The more widespread problem is that without legal protection against prejudice, many transsexual people censor their lives by taking care to avoid situations where they feel discrimination, knowing that the law currently leaves them with no redress. In that regard, we have made little progress since the time shortly after I was elected in 1992, when I was approached by a transsexual woman who was absolutely terrified of her gender status becoming known by her employer. It was that kind of discrimination that led to legal challenge and to the regulations that I have mentioned.
In relation to the provision of goods and services, a few test cases have so far come to court, but most potential litigants stand down when advised that they have no case as the law currently stands. As I have said, the Sex Discrimination (Gender Reassignment) Regulations amended the Sex Discrimination Act in 1999 to prohibit discrimination in employment and vocational training. This was done to implement the 1996 ruling in the European Court of Justice in the case of P v S and Cornwall county council. That was the case of a transsexual woman who, having initially been promoted by the council, was then sacked by it when she informed it that she was going to undergo gender reassignment surgery.
The directive determined that discrimination on the ground of sex includes discrimination on the ground of gender reassignment. Because the 1999 regulations were introduced under the terms of the European Communities Act 1972, they could not exceed the scope of the equal treatment directive. They extend only to employment and vocational training, and not to the rest of part III of the Sex Discrimination Act 1975.
An opportunity to legislate for goods and services protection arose with the Gender Recognition Act 2004. At that time, however, Ministers preferred to wait for the outcome of discussions on a new EU directive on gender discrimination in goods and services. In Committee, the then Minister with responsibility for such matters, my hon. Friend Mr. Lammy, responded to a query from me as follows:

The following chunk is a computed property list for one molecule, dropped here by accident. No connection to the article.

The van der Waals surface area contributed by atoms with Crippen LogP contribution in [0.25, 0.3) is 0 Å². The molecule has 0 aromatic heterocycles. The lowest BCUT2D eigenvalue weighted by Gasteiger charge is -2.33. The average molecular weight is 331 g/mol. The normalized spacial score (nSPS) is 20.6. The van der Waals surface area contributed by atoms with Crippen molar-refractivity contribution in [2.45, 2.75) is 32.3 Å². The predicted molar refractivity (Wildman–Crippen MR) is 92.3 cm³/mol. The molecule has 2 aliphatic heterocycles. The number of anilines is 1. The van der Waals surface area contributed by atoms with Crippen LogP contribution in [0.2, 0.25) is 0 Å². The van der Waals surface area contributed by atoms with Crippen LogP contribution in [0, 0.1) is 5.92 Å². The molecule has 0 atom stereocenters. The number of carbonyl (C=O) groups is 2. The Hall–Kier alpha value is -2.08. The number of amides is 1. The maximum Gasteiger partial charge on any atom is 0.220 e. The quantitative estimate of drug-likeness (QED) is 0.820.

"She is right in saying that there is nothing to prevent the Government from acting. However, as I indicated, we are in discussion with our partners in Europe. We have a draft directive as of three months ago, and it appears that there will be legislation on the matter. The Government welcome that and believe that it is right to have that dialogue with our European partners, come to a conclusion and then take the matter forward."—[Official Report, Standing Committee A,
That conclusion was reached later in 2004. European Council directive 2004/113/EC, of
One major concern that the Government expressed about introducing such protection through the Bill was that a substantial amount of work would be required in considering whether any exceptions were necessary. Given that the 1975 Act already contains exceptions to cope with single-sex facilities, it should not be considered problematic that new exceptions are required to permit continued discrimination against transpeople. However, there are likely to be rare and complex situations in which exceptions may be needed—probably those involving people in the process of changing gender. The new clause would address that by introducing a power for Ministers to issue regulations creating exceptions. It is intentionally constructed as a replica of clause 81, which creates a power to introduce goods and services protection on the ground of sexual orientation. The new clause can therefore be presumed to be acceptable to the Government as a workable framework.
However, the power to make regulations would allow Ministers to make any special provision that might be necessary, and it would ensure that Parliament does not have to satisfy itself at this stage that all possible exceptions have been considered. The provision allows more time and flexibility to ensure that the protection can be provided now, and in a way that works.